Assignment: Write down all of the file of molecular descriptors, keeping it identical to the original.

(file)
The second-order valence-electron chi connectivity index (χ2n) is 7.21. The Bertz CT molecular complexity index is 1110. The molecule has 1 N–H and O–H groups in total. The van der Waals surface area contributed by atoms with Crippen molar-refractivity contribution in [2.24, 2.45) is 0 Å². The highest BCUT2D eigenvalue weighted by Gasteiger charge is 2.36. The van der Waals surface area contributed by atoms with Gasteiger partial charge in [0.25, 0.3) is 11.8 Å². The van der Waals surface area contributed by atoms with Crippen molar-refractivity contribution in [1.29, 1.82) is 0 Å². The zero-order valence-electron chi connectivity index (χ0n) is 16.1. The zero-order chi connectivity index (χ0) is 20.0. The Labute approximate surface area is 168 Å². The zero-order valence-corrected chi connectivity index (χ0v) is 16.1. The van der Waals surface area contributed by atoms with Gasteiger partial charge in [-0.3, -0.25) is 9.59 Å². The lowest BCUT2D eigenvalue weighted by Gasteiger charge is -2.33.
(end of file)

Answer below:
The second-order valence-electron chi connectivity index (χ2n) is 7.21. The Bertz CT molecular complexity index is 1110. The molecule has 1 N–H and O–H groups in total. The van der Waals surface area contributed by atoms with Crippen molar-refractivity contribution in [2.24, 2.45) is 0 Å². The highest BCUT2D eigenvalue weighted by Gasteiger charge is 2.36. The van der Waals surface area contributed by atoms with Gasteiger partial charge in [0.25, 0.3) is 11.8 Å². The van der Waals surface area contributed by atoms with Crippen molar-refractivity contribution in [1.29, 1.82) is 0 Å². The zero-order valence-electron chi connectivity index (χ0n) is 16.1. The zero-order chi connectivity index (χ0) is 20.0. The Labute approximate surface area is 168 Å². The zero-order valence-corrected chi connectivity index (χ0v) is 16.1. The van der Waals surface area contributed by atoms with Gasteiger partial charge in [-0.3, -0.25) is 9.59 Å². The lowest BCUT2D eigenvalue weighted by Gasteiger charge is -2.33.